It’s beginning to look a lot like… Cybersecurity Awareness Month. So, what better time to improve your hook-dodging ability, especially with phishing becoming a hacker’s favorite leisure activity?
Keep reading to discover twelve tips that will help you keep scammers gone phishing at bay.
- Cybersecurity Awareness Month – An Initiative To Strive For A Safer Online Environment
- The Phishing Hook’s Mechanisms
- What Can You Do To Protect Your Business From Phishing?
- What Can Your Employees Do To Prevent Phishing Scams?
- Boost Your Company’s Defense Against Phishing Scams With ATTACK Simulator
Cybersecurity Awareness Month – An Initiative To Strive For A Safer Online Environment
Cybersecurity Awareness Month was initiated by the National Cyber Security Alliance and the U.S. Department of Homeland Security (DHS) in October 2004 in a joint effort to educate all Americans on how to stay safer and more secure online.
When Cybersecurity Awareness Month launched, the awareness efforts revolved around recommendations such as updating your antivirus software at least twice a year, much like the efforts around replacing batteries in smoke alarms.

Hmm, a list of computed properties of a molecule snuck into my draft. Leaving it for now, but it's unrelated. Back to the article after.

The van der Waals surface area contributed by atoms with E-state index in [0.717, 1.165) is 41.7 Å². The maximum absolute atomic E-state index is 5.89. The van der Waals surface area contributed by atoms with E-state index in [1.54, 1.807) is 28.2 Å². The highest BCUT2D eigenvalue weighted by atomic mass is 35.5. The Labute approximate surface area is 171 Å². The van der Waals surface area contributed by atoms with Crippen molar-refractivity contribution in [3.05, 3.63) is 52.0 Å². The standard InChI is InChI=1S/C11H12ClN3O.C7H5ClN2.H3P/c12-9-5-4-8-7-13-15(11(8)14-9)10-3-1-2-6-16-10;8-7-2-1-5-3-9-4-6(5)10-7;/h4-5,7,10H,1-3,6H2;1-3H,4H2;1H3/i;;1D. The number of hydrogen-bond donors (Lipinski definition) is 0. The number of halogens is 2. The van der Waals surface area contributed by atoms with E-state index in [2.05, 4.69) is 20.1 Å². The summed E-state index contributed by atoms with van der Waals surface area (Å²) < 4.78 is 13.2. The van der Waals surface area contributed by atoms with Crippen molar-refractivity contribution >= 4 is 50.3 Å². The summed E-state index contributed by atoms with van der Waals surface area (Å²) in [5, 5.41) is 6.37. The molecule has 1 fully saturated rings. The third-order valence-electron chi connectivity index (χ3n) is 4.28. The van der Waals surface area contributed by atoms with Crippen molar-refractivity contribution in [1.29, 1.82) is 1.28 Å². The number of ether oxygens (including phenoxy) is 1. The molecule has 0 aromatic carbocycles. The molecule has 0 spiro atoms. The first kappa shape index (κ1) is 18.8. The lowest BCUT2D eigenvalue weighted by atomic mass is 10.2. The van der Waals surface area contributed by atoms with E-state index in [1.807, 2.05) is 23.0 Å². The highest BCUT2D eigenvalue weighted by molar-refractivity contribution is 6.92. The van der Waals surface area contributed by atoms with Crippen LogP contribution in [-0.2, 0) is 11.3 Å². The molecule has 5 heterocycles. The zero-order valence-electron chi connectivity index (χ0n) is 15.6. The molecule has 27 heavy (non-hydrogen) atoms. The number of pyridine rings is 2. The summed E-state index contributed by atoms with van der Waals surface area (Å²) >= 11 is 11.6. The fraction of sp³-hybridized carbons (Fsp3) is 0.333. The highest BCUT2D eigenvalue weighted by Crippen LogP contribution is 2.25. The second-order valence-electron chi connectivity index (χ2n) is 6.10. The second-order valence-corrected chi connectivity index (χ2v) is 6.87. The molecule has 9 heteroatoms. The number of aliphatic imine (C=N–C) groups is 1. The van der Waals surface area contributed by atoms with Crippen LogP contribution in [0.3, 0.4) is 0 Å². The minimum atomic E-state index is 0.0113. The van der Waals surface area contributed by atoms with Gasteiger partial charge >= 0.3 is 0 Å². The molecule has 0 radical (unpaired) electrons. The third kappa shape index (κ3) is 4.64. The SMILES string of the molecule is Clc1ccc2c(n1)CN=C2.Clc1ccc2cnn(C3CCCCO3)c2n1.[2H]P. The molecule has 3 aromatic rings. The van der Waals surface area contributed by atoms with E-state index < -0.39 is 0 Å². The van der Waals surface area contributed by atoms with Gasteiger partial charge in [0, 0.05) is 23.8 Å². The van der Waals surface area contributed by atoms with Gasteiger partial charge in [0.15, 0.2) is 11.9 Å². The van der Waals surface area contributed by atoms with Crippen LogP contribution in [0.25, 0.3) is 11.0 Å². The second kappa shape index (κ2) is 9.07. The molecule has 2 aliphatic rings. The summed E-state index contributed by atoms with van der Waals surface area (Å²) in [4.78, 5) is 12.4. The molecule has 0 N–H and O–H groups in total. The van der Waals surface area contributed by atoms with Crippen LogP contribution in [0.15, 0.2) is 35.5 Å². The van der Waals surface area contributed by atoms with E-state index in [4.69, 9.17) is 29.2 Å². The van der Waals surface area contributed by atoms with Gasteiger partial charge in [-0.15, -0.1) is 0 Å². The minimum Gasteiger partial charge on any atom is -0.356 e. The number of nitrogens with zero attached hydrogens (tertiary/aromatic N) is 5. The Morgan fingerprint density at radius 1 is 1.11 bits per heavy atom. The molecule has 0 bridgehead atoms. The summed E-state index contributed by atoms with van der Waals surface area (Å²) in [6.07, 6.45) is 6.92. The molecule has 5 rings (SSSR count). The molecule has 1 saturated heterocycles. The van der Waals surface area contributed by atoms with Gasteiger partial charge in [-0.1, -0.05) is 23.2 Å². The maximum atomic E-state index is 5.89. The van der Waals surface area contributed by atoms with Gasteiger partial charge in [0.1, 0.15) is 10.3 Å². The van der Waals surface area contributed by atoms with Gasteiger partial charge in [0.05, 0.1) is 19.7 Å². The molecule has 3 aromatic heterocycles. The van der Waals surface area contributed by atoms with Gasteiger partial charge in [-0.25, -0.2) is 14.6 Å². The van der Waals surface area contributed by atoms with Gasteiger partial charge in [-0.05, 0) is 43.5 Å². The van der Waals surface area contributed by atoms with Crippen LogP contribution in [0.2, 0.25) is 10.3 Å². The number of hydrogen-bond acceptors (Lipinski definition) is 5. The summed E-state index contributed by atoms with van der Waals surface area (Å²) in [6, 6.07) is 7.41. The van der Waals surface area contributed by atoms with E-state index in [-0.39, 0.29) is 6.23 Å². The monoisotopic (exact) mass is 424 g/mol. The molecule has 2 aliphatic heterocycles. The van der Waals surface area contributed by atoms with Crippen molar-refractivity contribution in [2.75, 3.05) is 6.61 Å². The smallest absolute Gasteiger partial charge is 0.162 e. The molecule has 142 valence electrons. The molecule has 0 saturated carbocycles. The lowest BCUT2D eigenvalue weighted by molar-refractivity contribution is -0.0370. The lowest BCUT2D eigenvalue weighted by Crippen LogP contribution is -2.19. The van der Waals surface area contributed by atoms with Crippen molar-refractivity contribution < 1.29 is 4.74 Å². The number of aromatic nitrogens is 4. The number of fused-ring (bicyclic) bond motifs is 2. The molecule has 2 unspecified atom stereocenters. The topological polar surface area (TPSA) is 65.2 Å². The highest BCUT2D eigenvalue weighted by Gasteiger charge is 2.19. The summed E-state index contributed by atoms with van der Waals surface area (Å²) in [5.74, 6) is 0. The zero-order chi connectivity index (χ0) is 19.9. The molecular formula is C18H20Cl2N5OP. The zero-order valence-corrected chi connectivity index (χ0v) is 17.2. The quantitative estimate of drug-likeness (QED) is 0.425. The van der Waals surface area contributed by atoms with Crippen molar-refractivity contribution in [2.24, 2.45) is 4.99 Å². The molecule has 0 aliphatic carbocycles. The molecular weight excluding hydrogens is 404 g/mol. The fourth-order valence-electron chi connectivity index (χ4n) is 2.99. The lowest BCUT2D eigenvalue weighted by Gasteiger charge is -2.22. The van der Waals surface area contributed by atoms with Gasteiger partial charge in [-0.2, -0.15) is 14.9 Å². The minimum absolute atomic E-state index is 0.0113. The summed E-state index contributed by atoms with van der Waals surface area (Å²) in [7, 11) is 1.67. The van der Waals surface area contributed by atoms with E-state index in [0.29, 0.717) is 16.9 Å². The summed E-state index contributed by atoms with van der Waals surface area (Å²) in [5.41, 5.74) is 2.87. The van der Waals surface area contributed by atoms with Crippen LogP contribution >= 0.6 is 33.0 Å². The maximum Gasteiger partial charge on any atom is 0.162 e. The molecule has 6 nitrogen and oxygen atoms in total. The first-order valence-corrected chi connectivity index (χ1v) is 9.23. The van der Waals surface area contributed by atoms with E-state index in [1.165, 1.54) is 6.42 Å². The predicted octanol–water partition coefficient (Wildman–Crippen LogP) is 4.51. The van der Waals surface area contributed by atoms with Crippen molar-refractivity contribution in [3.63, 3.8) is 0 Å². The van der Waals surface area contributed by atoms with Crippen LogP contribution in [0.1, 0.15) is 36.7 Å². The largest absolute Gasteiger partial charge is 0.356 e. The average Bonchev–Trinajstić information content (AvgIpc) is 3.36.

Since its original inception, Cybersecurity Awareness Month has grown exponentially, reaching end consumers, businesses of all sizes, corporations, educational institutions, healthcare providers, and young people worldwide. Now, in its 18th year, Cybersecurity Awareness Month continues to build momentum and gain more traction and popularity with each October.
The Phishing Hook’s Mechanisms
Phishing is a cyberattack in which cybercrooks masquerade as a reputable entity/person, using various ways of online communication to spread poisoned links or attachments that can perform a wide array of functions, but to one single end: stealing your data and using it for financial gain.
This form of online fraud uses sneaky and cunning social engineering techniques that allow cybercriminals who exploit human trust to grab onto your sensitive data, which is a lot easier than breaching a computer’s or a network’s defenses.
These attacks use highly sophisticated obfuscation strategies to circumvent defenses. More often than not, they’re invisible to the user and bypass Exchange Online Protection (EOP) and secure email gateways (SEGs).